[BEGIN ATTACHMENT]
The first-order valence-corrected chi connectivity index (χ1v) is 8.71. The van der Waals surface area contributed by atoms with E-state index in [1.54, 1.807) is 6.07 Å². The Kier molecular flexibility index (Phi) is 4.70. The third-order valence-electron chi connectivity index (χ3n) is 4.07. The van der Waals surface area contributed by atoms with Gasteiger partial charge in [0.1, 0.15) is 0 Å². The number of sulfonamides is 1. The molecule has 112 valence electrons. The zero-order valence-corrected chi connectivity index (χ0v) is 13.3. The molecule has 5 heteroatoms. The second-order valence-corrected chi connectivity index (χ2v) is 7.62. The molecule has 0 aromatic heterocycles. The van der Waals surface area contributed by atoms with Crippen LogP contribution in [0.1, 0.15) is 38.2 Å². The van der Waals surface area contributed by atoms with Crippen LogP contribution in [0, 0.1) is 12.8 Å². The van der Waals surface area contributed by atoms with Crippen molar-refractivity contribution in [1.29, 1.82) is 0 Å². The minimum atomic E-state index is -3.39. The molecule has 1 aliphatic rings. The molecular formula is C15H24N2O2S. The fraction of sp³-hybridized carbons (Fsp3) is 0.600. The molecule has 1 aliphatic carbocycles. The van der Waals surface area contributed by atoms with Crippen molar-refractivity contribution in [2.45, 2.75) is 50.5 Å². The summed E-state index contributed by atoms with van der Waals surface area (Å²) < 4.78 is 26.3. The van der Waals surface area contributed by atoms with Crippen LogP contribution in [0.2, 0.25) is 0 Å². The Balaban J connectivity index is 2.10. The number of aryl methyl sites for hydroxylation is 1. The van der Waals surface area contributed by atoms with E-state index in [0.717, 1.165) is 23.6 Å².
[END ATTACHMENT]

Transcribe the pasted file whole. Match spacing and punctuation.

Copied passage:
The first-order valence-corrected chi connectivity index (χ1v) is 8.71. The van der Waals surface area contributed by atoms with E-state index in [1.54, 1.807) is 6.07 Å². The Kier molecular flexibility index (Phi) is 4.70. The third-order valence-electron chi connectivity index (χ3n) is 4.07. The van der Waals surface area contributed by atoms with Gasteiger partial charge in [0.1, 0.15) is 0 Å². The number of sulfonamides is 1. The molecule has 112 valence electrons. The zero-order valence-corrected chi connectivity index (χ0v) is 13.3. The molecule has 5 heteroatoms. The second-order valence-corrected chi connectivity index (χ2v) is 7.62. The molecule has 0 aromatic heterocycles. The van der Waals surface area contributed by atoms with Crippen LogP contribution in [0.1, 0.15) is 38.2 Å². The van der Waals surface area contributed by atoms with Crippen LogP contribution in [0, 0.1) is 12.8 Å². The van der Waals surface area contributed by atoms with Crippen molar-refractivity contribution in [1.29, 1.82) is 0 Å². The minimum atomic E-state index is -3.39. The molecule has 1 aliphatic rings. The molecular formula is C15H24N2O2S. The fraction of sp³-hybridized carbons (Fsp3) is 0.600. The molecule has 1 aliphatic carbocycles. The van der Waals surface area contributed by atoms with Crippen molar-refractivity contribution in [2.45, 2.75) is 50.5 Å². The summed E-state index contributed by atoms with van der Waals surface area (Å²) < 4.78 is 26.3. The van der Waals surface area contributed by atoms with Crippen LogP contribution in [0.2, 0.25) is 0 Å². The Balaban J connectivity index is 2.10. The number of aryl methyl sites for hydroxylation is 1. The van der Waals surface area contributed by atoms with E-state index in [0.717, 1.165) is 23.6 Å².